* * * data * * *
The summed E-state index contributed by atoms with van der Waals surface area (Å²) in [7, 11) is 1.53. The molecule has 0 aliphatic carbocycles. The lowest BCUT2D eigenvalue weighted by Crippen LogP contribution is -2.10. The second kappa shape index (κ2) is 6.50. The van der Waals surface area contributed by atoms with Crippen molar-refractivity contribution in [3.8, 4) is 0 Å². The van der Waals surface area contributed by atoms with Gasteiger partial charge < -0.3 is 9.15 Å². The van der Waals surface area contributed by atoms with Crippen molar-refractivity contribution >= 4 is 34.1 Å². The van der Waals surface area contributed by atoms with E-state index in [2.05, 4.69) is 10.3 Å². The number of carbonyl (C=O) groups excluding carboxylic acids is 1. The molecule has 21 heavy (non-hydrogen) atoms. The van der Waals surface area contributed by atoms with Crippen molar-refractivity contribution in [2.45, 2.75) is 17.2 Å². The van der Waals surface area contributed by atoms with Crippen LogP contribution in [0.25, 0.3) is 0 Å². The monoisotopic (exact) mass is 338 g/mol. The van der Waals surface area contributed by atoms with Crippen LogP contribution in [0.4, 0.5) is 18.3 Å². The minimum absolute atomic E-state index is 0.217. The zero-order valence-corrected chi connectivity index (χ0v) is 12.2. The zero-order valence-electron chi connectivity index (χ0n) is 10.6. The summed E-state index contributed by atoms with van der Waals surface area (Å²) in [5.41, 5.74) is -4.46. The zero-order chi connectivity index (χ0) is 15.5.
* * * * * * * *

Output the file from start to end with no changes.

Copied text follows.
The summed E-state index contributed by atoms with van der Waals surface area (Å²) in [7, 11) is 1.53. The molecule has 0 aliphatic carbocycles. The lowest BCUT2D eigenvalue weighted by Crippen LogP contribution is -2.10. The second kappa shape index (κ2) is 6.50. The van der Waals surface area contributed by atoms with Crippen molar-refractivity contribution in [3.8, 4) is 0 Å². The van der Waals surface area contributed by atoms with Gasteiger partial charge < -0.3 is 9.15 Å². The van der Waals surface area contributed by atoms with Crippen molar-refractivity contribution >= 4 is 34.1 Å². The van der Waals surface area contributed by atoms with E-state index in [2.05, 4.69) is 10.3 Å². The number of carbonyl (C=O) groups excluding carboxylic acids is 1. The molecule has 21 heavy (non-hydrogen) atoms. The van der Waals surface area contributed by atoms with Crippen molar-refractivity contribution in [2.45, 2.75) is 17.2 Å². The van der Waals surface area contributed by atoms with Crippen LogP contribution in [0.25, 0.3) is 0 Å². The monoisotopic (exact) mass is 338 g/mol. The van der Waals surface area contributed by atoms with Crippen LogP contribution in [0.4, 0.5) is 18.3 Å². The minimum absolute atomic E-state index is 0.217. The zero-order valence-corrected chi connectivity index (χ0v) is 12.2. The zero-order valence-electron chi connectivity index (χ0n) is 10.6. The summed E-state index contributed by atoms with van der Waals surface area (Å²) in [5.41, 5.74) is -4.46. The zero-order chi connectivity index (χ0) is 15.5.